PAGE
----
The Final Girl

American Mary
American Mary (2012)
I realised the other day, in the horror movie of my past life, that I am the Final Girl.

I’d already typed this post up a few times but when I read back my words they felt so clinical, nowhere close to what I wanted to say. It might be construed as unhealthy to look back on bad points in time but I do it to show myself how far I’ve come. Like, gurl, you survived that all on your own (with a little help from my friends, obvi).

So I’m retyping this from the heart because a) I want to pay homage to the Final Girl (and myself) and b) I think it’s important to revisit every now and again. Kind of like a modern-day Ghost of Lives Past. But first, to the Final Girl theory and what it all means.

If you’re any sort of a Horror fiend like me (and I’m starting to believe I really know nothing compared to some of the horror-heads in my life), you will already be well-versed in the Final Girl as a concept. If you don’t recognise it as a traditional horror trope, you will know, and probably love, plenty of final girls.

Halloween (1978)
Halloween (1978)
In my own words, the Final Girl is a Horror movie euphemism most dominant within slasher films, such as Halloween (1978) (God bless you Laurie Strode). It refers to the last woman left alive to face her antagonist, usually to tell the whole bloody tale.

It is important to point out that the Final Girl may be the last survivor of the horror but she doesn’t always live happily ever after (or at all). She is usually seen as more morally sound than the rest of her peers, often brunette in contrast to her blonder friends (not saying this is right or fair), sometimes academic, sometimes the only stability in another character’s life, a sibling or a parent. What makes her stand out from ‘the rest’ is the fact these moral standards never slip.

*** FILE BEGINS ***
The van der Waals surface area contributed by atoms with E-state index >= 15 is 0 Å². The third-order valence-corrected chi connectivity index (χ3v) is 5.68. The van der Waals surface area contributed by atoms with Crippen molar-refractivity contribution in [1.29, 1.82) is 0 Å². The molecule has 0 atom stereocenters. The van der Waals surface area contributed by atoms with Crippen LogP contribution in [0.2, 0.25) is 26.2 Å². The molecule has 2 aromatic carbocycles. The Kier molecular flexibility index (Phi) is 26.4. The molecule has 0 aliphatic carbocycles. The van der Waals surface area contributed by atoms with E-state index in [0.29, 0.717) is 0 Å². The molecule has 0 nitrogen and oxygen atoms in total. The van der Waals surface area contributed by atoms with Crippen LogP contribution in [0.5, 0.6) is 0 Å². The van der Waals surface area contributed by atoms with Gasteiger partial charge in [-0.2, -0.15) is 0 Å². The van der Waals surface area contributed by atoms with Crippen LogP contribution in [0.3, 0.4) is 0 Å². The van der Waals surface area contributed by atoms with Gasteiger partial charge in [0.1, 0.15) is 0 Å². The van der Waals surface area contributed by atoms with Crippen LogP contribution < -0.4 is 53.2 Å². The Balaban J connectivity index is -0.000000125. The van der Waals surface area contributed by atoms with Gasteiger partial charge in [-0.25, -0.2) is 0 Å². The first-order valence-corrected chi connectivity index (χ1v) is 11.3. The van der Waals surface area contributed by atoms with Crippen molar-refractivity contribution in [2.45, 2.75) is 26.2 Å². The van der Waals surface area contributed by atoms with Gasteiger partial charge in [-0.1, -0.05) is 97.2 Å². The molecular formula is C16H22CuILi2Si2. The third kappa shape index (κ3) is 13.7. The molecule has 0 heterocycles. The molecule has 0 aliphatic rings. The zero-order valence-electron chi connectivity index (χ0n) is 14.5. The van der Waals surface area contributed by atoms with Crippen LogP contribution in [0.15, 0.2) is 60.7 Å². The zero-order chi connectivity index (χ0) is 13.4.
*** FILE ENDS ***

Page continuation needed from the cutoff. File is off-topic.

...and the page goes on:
Sometimes she may veer away from the good girl stereotype (and don’t be mistaken, she’s not always a recognisably ‘good’ character). She may take on questionable characteristics in her fight to the bitter end but the back bone of what she believes will remain.

The Texas Chainsaw Massacre (1974)
The Texas Chainsaw Massacre (1974)
When I think of the Final Girl, I always think first of Sally (Marilyn Burns), only survivor of The Texas Chainsaw Massacre (1974). Bloody, limping and semi-naked, this FG runs for dear life through the brush and only just escapes as Leatherface (whose weapon of choice is rather obvious) dances maniacally behind her.

Laurie Strode (Jamie Lee Curtis) of the aforementioned Halloween movies may be the best known Final Girl but there are lots of just as interesting ones.

Most notable for me are: Sidney Prescott (Neve Campbell, the Scream movies), Mia (Jane Levy, Evil Dead remake), Sarah (Shauna Macdonald, The Descent), Kirsty Cotton (Ashley Laurence, Hellraiser I & II), Lisbeth Salander (Rooney Mara/Noomi Rapace, The Girl with the Dragon Tattoo and sequels, as well as the books) and Mary Mason (Katharine Isabelle, American Mary), who’s own arc takes her from victim to perpetrator quite quickly, turning the whole issue of moral code on its head. This doesn’t stop her being one of my very favourites (I just fucking love the film, okay).

dont-breathe-screenshot
Don’t Breathe (2016)
I recently watched Don’t Breathe (2016) which has a great example of the Final Girl at play (thanks Meghan Lightle). While the film for me was a little disappointing and messy – *SPOILER ALERT* – Rocky (Jane Levy, who also plays Mia in ED (2013)) is a fine Final Girl, rough around the edges, sure but with a strong sense of family (lovely younger sister, hateful mother, dreams of escape).

Of course this doesn’t excuse her actions but it does make you want her to get out and, once the true horror of her situation unravels, you root for it even more. Whether she gets out clean to start her new life with her kid sis is for you to find out but she’ll damn well give it a go.

She might not be the most empowered horror heroine I’ve ever seen but strength is conveyed in different ways (see the contrast between Game of Thrones’ current FGs*, Sansa (Sophie Turner) and Aria Stark (Maisie Williams) for a good illustration of this) – and sometimes the proof is in the pudding.

You see where I’m coming from with the Final Girl analogy, right? We are all final girls, or we can be. For a minute there I almost succumbed to surrender, to waving the white flag and accepting my fate: not actual death but the not living either equivalent. I wanted death, prayed for something, anything to stop the pain and then one day it did, turns out it was my own squeaky voice. The fight, when it comes, is the most beautiful feeling in the world.

To all the Final Girls onscreen and all the Final Girls IRL, I feel you. ❤

Wikipedia’s take on the Final Girl is here.

*LOL

Please note, this is supposed to be a lighthearted(ish) look at the end of a shit relationship. A lot of women don’t escape their own horror and I’m thinking of them too. ❤

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